It’s an interesting notion that young groups with enough synth savvy can drop new wave jams out of nowhere, don three or four neon colors and praise everything 1985 and earlier. It’s also interesting that groups like Duran Duran are still doing that 20 years later without having to re-invent themselves to near oblivion. All You Need is Now is a testament to their relevance.
The opening title track patches listeners immediately into a world of slicing saws, punchy/slappy bass lines, and the usual layered chorus a la Simon Le Bon’s distinct New Romantic crooning. “Blame the Machines” and “Being Followed” follow suit with enough pop sheen to make you forget they’re somewhat “too 80s” for their own good. The typical post-punk doom and gloom mixed with authentic UK charm more than put the past decade’s The Killers, The Bravery – or whatever other “The” band that found out how to use a drum machine – to shame. This isn’t retro-chic. Afterall, all they need is “now.”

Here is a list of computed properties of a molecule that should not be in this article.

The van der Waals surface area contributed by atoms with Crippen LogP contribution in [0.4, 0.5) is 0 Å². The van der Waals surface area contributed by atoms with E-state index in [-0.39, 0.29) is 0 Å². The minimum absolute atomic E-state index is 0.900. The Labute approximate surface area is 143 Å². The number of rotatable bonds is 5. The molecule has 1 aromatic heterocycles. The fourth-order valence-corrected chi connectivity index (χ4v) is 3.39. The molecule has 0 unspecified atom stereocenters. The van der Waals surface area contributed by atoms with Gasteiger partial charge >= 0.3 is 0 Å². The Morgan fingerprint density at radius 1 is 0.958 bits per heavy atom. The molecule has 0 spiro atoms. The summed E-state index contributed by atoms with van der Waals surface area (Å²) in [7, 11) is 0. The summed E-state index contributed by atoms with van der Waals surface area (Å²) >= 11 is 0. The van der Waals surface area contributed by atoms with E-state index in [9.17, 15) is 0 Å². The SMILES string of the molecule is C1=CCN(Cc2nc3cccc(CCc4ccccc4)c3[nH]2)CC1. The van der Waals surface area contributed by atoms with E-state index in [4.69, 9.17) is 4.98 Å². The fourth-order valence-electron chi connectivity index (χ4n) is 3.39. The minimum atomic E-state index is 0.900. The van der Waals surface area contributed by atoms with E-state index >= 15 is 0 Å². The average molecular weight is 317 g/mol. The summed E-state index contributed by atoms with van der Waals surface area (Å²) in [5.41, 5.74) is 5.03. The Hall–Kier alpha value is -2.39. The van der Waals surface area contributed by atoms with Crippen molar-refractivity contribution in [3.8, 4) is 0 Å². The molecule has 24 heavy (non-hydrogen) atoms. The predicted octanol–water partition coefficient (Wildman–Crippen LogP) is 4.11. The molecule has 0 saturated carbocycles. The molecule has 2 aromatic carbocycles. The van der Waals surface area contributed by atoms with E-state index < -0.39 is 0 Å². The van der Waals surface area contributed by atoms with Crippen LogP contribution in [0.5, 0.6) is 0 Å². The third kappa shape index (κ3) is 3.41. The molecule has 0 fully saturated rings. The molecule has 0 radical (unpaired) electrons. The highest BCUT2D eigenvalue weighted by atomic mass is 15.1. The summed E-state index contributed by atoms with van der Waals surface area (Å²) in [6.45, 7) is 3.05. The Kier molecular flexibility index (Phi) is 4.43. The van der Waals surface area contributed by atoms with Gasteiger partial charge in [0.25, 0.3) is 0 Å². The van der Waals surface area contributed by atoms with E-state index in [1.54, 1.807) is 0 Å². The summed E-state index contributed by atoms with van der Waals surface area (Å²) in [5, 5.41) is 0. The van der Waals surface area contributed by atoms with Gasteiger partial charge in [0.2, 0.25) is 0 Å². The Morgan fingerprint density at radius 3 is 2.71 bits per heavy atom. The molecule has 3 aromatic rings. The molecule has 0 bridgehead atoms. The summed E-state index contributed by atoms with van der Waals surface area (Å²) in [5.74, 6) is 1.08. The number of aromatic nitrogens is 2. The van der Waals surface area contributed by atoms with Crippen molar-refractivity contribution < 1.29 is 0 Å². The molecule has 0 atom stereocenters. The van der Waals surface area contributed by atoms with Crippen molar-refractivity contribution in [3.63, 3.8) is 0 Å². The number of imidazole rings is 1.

“Girl Panic!” is the point in the album where, rather than hinting at a potential single, it sums up what other artists’ singles of the past two or three years have been trying to achieve: world beat meets indie dance-ability. With everyone trying to be the next David Byrne or Brian Eno, there was a time when world music played pied piper to the hip romantics of urban settings. Unlike today’s Vampire Weekend or Friendly Fires, having a Latin/African backbeat comes naturally to groups like Duran Duran.
All You Need is Now certainly begs listeners to not quickly pass new wave as a tongue-in-cheek venture. Duran Duran (still) does it with as much urgency, technicality, and urgency as the 18-year-olds with MIDI controllers and a copy of Propellerhead’s Reason. Hopefully, they have a couple more years in them.